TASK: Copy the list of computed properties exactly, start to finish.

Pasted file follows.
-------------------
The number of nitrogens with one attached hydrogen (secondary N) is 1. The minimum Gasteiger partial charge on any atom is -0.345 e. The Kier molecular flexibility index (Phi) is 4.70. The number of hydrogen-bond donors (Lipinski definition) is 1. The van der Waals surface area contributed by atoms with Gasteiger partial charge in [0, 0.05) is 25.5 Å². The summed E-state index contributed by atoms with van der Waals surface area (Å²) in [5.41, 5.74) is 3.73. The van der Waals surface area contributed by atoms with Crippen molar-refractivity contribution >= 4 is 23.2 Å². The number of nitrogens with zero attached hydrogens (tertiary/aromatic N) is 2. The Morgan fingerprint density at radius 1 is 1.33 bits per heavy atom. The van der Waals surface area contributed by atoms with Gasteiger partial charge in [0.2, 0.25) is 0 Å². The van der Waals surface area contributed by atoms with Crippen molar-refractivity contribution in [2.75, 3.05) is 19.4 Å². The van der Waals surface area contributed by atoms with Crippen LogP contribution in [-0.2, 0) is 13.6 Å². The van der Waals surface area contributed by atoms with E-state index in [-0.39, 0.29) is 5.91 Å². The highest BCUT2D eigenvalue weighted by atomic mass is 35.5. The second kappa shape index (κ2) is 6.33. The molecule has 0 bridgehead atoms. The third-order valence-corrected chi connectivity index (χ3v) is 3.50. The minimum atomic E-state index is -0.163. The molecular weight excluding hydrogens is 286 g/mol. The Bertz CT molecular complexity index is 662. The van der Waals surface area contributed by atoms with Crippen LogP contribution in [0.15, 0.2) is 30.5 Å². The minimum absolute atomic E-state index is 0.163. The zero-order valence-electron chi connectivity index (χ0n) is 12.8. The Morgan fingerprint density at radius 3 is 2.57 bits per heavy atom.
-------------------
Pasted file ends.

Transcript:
The number of nitrogens with one attached hydrogen (secondary N) is 1. The minimum Gasteiger partial charge on any atom is -0.345 e. The Kier molecular flexibility index (Phi) is 4.70. The number of hydrogen-bond donors (Lipinski definition) is 1. The van der Waals surface area contributed by atoms with Gasteiger partial charge in [0, 0.05) is 25.5 Å². The summed E-state index contributed by atoms with van der Waals surface area (Å²) in [5.41, 5.74) is 3.73. The van der Waals surface area contributed by atoms with Crippen molar-refractivity contribution >= 4 is 23.2 Å². The number of nitrogens with zero attached hydrogens (tertiary/aromatic N) is 2. The Morgan fingerprint density at radius 1 is 1.33 bits per heavy atom. The van der Waals surface area contributed by atoms with Gasteiger partial charge in [0.2, 0.25) is 0 Å². The van der Waals surface area contributed by atoms with Crippen molar-refractivity contribution in [2.75, 3.05) is 19.4 Å². The van der Waals surface area contributed by atoms with Crippen LogP contribution in [-0.2, 0) is 13.6 Å². The van der Waals surface area contributed by atoms with E-state index in [-0.39, 0.29) is 5.91 Å². The highest BCUT2D eigenvalue weighted by atomic mass is 35.5. The second kappa shape index (κ2) is 6.33. The molecule has 0 bridgehead atoms. The third-order valence-corrected chi connectivity index (χ3v) is 3.50. The minimum atomic E-state index is -0.163. The molecular weight excluding hydrogens is 286 g/mol. The Bertz CT molecular complexity index is 662. The van der Waals surface area contributed by atoms with Crippen LogP contribution in [0.15, 0.2) is 30.5 Å². The minimum absolute atomic E-state index is 0.163. The zero-order valence-electron chi connectivity index (χ0n) is 12.8. The Morgan fingerprint density at radius 3 is 2.57 bits per heavy atom.